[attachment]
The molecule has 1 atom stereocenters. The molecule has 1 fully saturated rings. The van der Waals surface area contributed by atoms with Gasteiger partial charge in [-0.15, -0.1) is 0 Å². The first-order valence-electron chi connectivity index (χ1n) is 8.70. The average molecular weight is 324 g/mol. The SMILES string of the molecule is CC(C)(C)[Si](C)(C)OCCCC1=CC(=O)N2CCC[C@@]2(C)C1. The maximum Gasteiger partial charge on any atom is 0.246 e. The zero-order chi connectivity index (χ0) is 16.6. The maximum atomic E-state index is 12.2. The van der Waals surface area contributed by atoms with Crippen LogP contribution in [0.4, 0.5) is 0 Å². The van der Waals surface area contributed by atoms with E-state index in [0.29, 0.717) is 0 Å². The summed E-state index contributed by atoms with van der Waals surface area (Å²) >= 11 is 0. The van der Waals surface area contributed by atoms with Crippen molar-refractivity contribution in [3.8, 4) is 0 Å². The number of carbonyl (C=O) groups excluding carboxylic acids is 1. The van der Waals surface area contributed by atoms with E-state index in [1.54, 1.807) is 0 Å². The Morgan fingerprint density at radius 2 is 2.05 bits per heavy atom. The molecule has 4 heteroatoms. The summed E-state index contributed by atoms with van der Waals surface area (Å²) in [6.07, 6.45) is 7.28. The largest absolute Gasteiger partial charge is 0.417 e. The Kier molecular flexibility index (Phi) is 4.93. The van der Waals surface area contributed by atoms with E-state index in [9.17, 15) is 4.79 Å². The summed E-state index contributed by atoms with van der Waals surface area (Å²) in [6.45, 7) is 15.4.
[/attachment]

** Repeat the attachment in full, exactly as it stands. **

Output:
The molecule has 1 atom stereocenters. The molecule has 1 fully saturated rings. The van der Waals surface area contributed by atoms with Gasteiger partial charge in [-0.15, -0.1) is 0 Å². The first-order valence-electron chi connectivity index (χ1n) is 8.70. The average molecular weight is 324 g/mol. The SMILES string of the molecule is CC(C)(C)[Si](C)(C)OCCCC1=CC(=O)N2CCC[C@@]2(C)C1. The maximum Gasteiger partial charge on any atom is 0.246 e. The zero-order chi connectivity index (χ0) is 16.6. The maximum atomic E-state index is 12.2. The van der Waals surface area contributed by atoms with Crippen LogP contribution in [0.4, 0.5) is 0 Å². The van der Waals surface area contributed by atoms with E-state index in [0.29, 0.717) is 0 Å². The summed E-state index contributed by atoms with van der Waals surface area (Å²) >= 11 is 0. The van der Waals surface area contributed by atoms with Crippen molar-refractivity contribution in [3.8, 4) is 0 Å². The number of carbonyl (C=O) groups excluding carboxylic acids is 1. The van der Waals surface area contributed by atoms with E-state index in [1.54, 1.807) is 0 Å². The Morgan fingerprint density at radius 2 is 2.05 bits per heavy atom. The molecule has 4 heteroatoms. The summed E-state index contributed by atoms with van der Waals surface area (Å²) in [6.07, 6.45) is 7.28. The largest absolute Gasteiger partial charge is 0.417 e. The Kier molecular flexibility index (Phi) is 4.93. The van der Waals surface area contributed by atoms with E-state index in [9.17, 15) is 4.79 Å². The summed E-state index contributed by atoms with van der Waals surface area (Å²) in [6.45, 7) is 15.4.